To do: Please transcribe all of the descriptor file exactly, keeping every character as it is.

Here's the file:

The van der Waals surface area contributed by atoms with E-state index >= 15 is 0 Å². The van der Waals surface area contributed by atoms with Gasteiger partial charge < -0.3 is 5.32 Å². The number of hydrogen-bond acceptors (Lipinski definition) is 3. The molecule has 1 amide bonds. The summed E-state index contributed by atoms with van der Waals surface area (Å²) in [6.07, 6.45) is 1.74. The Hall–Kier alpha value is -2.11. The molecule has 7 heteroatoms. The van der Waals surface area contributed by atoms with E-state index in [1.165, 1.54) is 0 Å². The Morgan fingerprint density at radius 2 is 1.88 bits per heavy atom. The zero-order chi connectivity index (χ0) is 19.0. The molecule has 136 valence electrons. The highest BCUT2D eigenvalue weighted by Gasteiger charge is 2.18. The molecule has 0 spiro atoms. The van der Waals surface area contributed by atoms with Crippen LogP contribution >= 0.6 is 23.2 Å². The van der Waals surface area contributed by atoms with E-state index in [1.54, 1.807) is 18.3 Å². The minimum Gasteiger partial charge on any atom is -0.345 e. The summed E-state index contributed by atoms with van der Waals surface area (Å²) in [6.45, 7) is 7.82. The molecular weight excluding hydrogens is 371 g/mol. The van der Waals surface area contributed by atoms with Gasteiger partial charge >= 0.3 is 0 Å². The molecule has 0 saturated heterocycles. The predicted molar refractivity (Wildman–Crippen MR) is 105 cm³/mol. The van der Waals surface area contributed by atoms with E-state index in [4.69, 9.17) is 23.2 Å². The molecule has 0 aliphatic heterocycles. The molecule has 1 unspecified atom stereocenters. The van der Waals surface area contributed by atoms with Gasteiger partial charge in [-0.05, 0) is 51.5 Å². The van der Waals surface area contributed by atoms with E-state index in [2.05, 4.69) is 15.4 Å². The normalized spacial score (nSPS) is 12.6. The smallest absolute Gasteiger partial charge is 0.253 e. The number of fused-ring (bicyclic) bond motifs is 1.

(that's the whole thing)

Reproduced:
The van der Waals surface area contributed by atoms with E-state index >= 15 is 0 Å². The van der Waals surface area contributed by atoms with Gasteiger partial charge < -0.3 is 5.32 Å². The number of hydrogen-bond acceptors (Lipinski definition) is 3. The molecule has 1 amide bonds. The summed E-state index contributed by atoms with van der Waals surface area (Å²) in [6.07, 6.45) is 1.74. The Hall–Kier alpha value is -2.11. The molecule has 7 heteroatoms. The van der Waals surface area contributed by atoms with E-state index in [1.165, 1.54) is 0 Å². The Morgan fingerprint density at radius 2 is 1.88 bits per heavy atom. The zero-order chi connectivity index (χ0) is 19.0. The molecule has 136 valence electrons. The highest BCUT2D eigenvalue weighted by Gasteiger charge is 2.18. The molecule has 0 spiro atoms. The van der Waals surface area contributed by atoms with Crippen LogP contribution >= 0.6 is 23.2 Å². The van der Waals surface area contributed by atoms with E-state index in [1.54, 1.807) is 18.3 Å². The minimum Gasteiger partial charge on any atom is -0.345 e. The summed E-state index contributed by atoms with van der Waals surface area (Å²) in [6.45, 7) is 7.82. The molecular weight excluding hydrogens is 371 g/mol. The van der Waals surface area contributed by atoms with Gasteiger partial charge >= 0.3 is 0 Å². The molecule has 0 saturated heterocycles. The predicted molar refractivity (Wildman–Crippen MR) is 105 cm³/mol. The van der Waals surface area contributed by atoms with E-state index in [4.69, 9.17) is 23.2 Å². The molecule has 0 aliphatic heterocycles. The molecule has 1 unspecified atom stereocenters. The van der Waals surface area contributed by atoms with Gasteiger partial charge in [-0.05, 0) is 51.5 Å². The van der Waals surface area contributed by atoms with E-state index in [2.05, 4.69) is 15.4 Å². The normalized spacial score (nSPS) is 12.6. The smallest absolute Gasteiger partial charge is 0.253 e. The number of fused-ring (bicyclic) bond motifs is 1.